To be honest, at this point last year, I knew of Preston Claiborne but didn’t know who he was. In 2012, the right-handed reliever pitched to a 2.22 ERA with Double-A Trenton before earning a promotion to Triple-A and posting a 4.05 ERA in 33.1 innings. Mediocre strikeout and walk rates failed to make him a standout pitcher in a system that has produced some statistical flamboyant relief pitchers of late. With Mark Montgomery, Dellin Betances, Joba Chamberlain, David Aardsma, and Shawn Kelley trying out for a loaded bullpen last season, there was no reason to know who Claiborne was.
After starting the season in the minors, Claiborne became the Yankees’ next best option after Chamberlain hit the disabled list in early-May. The reliever was extremely productive in his first few outing, pitching a clean 9.0 innings in 7 appearances before giving up his first run. In fact, in his first 37 relief appearances, Claiborne pitched to a 2.78 ERA in 45.1 innings. With a roster crunch ahead of them, the team optioned him down twice in late August, until the rosters expanded in September. The reliever wasn’t nearly as effective when he returned, pitching just 5.0 innings in his last 7 games in September, and giving up 9 runs in the process.
In the last month of the season, Claiborne showed a significant decrease in velocity. Where his four-seam and sinker averaged around 93 mph all year long, the righty averaged just 91.5 mph in September. Likewise, the movement on his out pitches dropped, with his slider losing about an inch of vertical rise and his changeup losing around 3 inches. Where he stood out as an effective ground ball pitcher in his first 45.1 innings, Claiborne didn’t earn a single ground ball on 49 fastballs thrown in that last month, batters were teeing off on the pitch.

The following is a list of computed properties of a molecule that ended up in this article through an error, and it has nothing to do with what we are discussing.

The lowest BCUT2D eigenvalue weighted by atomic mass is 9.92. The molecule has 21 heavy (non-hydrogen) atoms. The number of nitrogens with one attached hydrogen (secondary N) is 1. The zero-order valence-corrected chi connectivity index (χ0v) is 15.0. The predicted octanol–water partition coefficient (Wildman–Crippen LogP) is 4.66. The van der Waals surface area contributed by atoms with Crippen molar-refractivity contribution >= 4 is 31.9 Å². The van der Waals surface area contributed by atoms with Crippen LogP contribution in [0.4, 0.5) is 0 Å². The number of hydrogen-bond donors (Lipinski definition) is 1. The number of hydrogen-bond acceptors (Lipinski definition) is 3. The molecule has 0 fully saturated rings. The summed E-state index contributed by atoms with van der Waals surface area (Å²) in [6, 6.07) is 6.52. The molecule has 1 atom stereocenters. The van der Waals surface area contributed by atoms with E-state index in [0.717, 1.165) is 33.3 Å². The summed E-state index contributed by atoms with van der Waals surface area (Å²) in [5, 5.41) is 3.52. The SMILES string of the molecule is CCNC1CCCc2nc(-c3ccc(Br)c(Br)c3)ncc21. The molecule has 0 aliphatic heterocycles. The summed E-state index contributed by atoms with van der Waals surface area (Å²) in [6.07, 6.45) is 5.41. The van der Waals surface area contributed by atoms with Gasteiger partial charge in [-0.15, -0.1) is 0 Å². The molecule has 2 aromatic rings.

The small sample size of 5.0 innings in September turned a brilliant rookie season into a very average one. Given what we saw from Claiborne in the minors, it’s hard to tell what kind of pitcher he is, but it certainly looks like he hit a wall or suffered an injury at the end of 2013.
So far, this spring, Claiborne has looked solid, going 4.0 innings in 4 games, allowing 5 hits and earning 5 strikeouts with no walks. His command and velocity seem to be back, but he’s yet to show that he can control the hits which plagued him at the end of last season. With Mariano Rivera, Joba Chamberlain, and Boone Logan off the 2014 club, Claiborne has a good chance of making the team, and he may even be in consideration for some high-leverage situations.
Due to his ordinary strikeout and walk rates, no projection system really loves him. FIP also had him extremely close to his 2013 performance, a 4.14 FIP compared to his 4.11 ERA. Yet a lot of these numbers are weighted down by his poor September, and once taken into consideration that his velocity and pitch movement showed signs of regression, the numbers in these performances should be taken with some suspicion. Overall, I don’t believe that he’ll be as effective as he was in his first 45.1 innings in 2013, as the results did look lucky, but I also don’t believe we’ll see him struggle as much as he did in September. I’ll put his ERA at 3.50 in 2014, and even give him a few holds as he earns a couple appearances in the 8th inning.